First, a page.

Caregivers – also called personal or home health aides – assist with the day-to-day tasks of caring for elderly or disabled adults in the patient's home or a residential health-care facility. Typical duties include cleaning, ensuring patients take their medication and helping them perform everyday tasks such as shopping. They keep a log book of a patient's activities and liaise with other health-care personnel such as nurses and occupational therapists. A caregiver's salary will depend upon where and for whom she works.
From wage data collected from over 600,000 individuals working as caregivers throughout the United States, the Bureau of Labor Statistics calculated that the average yearly salary for the role was $20,280, equivalent to $1,690 a month and $9.75 an hour. The highest earners – those in the top 10 percent – received an average wage in excess of $25,890, while those in the bottom 10 percent earned less than $15,300 on average.
The BLS survey found that the vast majority of caregivers were employed within either individual and family services or home health care services. It gave the average salaries in these sectors of the health-care industry as $20,650 and $18,670, respectively. Positions within vocational rehabilitation services offered an average salary of $21,320, while those in residential mental retardation, mental health and substance abuse facilities were listed at $21,430. Some of the highest averages were within psychiatric and substance abuse hospitals -- $28,870 – and state government agencies -- $28,370.
Pay comparison website SalaryExpert found significant differences in caregiver wages when it surveyed pay levels in some large U.S. cities. For instance, while New York was listed at an average of $25,445 and Boston at $24,473, Dallas had an average rate of $17,474 and Miami of just $17,084. The bureau listed Alaska and New Jersey as the most lucrative states, across all industry sectors, for a caregiver to work in, averaging $29,470 and $27,590, respectively, while New Mexico was reported at just $18,710.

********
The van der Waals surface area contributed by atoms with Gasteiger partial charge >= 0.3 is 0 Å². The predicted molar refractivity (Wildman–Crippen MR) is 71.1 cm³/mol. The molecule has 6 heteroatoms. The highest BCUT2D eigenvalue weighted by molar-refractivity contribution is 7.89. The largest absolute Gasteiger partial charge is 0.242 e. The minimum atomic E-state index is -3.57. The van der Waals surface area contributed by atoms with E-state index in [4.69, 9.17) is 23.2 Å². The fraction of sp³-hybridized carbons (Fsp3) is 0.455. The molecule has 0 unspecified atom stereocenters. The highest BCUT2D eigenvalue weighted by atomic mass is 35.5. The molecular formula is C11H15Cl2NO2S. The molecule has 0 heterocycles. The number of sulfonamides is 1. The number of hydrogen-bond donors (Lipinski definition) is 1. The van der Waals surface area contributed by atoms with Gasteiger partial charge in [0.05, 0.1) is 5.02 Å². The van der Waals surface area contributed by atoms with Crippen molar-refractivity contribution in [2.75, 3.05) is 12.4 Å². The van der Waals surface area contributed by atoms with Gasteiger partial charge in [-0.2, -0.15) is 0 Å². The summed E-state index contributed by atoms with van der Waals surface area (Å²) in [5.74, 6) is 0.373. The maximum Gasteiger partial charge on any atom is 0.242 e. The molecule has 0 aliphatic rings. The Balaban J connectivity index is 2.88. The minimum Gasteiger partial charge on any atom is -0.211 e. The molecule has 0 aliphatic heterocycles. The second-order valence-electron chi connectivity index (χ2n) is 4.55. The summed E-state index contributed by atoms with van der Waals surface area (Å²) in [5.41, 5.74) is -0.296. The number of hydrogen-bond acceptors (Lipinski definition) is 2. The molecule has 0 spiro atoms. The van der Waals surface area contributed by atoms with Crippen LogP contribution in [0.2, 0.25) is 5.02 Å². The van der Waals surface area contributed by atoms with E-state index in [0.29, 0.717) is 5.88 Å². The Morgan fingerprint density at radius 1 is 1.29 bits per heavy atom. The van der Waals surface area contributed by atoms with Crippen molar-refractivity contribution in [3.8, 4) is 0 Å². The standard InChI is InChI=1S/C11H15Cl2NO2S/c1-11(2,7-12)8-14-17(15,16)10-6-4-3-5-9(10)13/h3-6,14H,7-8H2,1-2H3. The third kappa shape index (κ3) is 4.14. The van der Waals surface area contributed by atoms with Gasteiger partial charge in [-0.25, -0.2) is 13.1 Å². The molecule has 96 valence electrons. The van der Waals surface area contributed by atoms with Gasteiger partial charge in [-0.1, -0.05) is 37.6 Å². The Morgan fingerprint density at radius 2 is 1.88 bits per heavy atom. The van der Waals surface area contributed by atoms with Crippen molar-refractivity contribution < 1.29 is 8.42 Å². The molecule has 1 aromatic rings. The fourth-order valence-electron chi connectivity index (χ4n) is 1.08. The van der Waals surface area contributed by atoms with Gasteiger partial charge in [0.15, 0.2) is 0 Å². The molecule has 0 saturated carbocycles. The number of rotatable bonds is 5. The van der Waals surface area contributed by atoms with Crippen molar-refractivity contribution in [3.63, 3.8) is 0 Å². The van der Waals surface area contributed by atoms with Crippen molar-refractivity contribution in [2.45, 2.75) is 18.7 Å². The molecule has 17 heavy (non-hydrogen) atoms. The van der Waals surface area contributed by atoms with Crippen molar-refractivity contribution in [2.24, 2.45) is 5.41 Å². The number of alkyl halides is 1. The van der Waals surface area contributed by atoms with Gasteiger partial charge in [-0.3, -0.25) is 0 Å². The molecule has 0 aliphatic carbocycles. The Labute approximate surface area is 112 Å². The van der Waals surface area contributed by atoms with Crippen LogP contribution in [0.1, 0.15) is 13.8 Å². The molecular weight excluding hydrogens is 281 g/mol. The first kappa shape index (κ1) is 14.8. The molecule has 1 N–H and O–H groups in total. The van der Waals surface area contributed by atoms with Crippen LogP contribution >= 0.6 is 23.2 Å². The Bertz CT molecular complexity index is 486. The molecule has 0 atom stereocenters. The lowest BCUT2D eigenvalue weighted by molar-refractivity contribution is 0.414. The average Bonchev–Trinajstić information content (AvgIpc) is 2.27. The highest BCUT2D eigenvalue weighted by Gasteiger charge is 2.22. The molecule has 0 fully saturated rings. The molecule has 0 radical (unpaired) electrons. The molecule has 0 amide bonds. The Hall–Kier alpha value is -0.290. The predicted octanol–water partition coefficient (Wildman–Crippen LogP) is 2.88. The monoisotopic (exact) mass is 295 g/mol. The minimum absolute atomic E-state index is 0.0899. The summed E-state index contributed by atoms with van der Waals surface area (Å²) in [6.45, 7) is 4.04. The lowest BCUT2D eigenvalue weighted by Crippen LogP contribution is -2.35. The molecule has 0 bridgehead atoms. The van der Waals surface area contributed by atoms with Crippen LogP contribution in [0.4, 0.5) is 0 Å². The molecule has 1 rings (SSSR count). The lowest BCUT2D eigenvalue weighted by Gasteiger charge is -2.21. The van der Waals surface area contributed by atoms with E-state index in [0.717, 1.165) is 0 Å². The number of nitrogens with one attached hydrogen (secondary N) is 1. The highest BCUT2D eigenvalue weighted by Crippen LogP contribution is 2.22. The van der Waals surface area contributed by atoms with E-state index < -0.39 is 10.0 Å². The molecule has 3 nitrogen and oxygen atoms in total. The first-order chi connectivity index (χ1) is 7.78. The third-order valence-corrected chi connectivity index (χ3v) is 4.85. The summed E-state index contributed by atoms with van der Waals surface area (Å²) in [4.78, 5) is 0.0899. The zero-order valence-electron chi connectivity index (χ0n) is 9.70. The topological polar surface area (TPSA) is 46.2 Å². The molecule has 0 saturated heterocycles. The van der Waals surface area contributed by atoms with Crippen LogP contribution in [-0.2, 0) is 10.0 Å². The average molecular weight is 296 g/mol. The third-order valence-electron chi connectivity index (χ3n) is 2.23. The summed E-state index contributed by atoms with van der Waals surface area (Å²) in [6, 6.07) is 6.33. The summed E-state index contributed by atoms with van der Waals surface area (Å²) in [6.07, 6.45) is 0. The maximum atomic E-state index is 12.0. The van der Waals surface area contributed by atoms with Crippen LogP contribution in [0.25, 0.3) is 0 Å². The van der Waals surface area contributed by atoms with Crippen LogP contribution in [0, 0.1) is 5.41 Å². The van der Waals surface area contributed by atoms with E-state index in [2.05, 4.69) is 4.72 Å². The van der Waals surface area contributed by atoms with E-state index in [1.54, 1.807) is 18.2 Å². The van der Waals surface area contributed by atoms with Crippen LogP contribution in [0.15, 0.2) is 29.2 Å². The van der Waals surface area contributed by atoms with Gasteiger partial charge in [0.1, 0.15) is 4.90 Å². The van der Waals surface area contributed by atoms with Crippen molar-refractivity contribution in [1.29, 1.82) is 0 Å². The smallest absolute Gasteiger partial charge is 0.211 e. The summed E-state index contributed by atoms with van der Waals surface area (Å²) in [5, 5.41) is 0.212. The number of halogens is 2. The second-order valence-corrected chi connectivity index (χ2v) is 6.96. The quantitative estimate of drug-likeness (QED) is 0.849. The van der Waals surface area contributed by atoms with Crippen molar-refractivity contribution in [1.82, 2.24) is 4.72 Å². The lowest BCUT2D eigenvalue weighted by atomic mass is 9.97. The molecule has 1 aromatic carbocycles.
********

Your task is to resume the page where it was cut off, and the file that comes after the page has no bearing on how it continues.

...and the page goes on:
The Bureau of Labor Statistics expected employment opportunities for caregivers to grow by around 46 percent over the decade from 2008 to 2018. This is much faster growth than that predicted for the country as a whole; between 7 and 13 percent for the same period. An aging population requiring more care services, and the relative cost-effectiveness of residential, as opposed to medical facility, care will fuel this growth. Combined with expectations that there will be more vacancies than candidates to fill them, salary levels should remain extremely competitive.
The BLS reports that caregivers working for agencies that are linked to Medicare or Medicaid must complete both a training program of a minimum of 75 hours and a competency evaluation or state certification program. For other caregivers, certification requirements will vary from state to state, although the federal government demands that all caregivers receive a minimum of 16 hours supervised training before undertaking direct contact with a patient.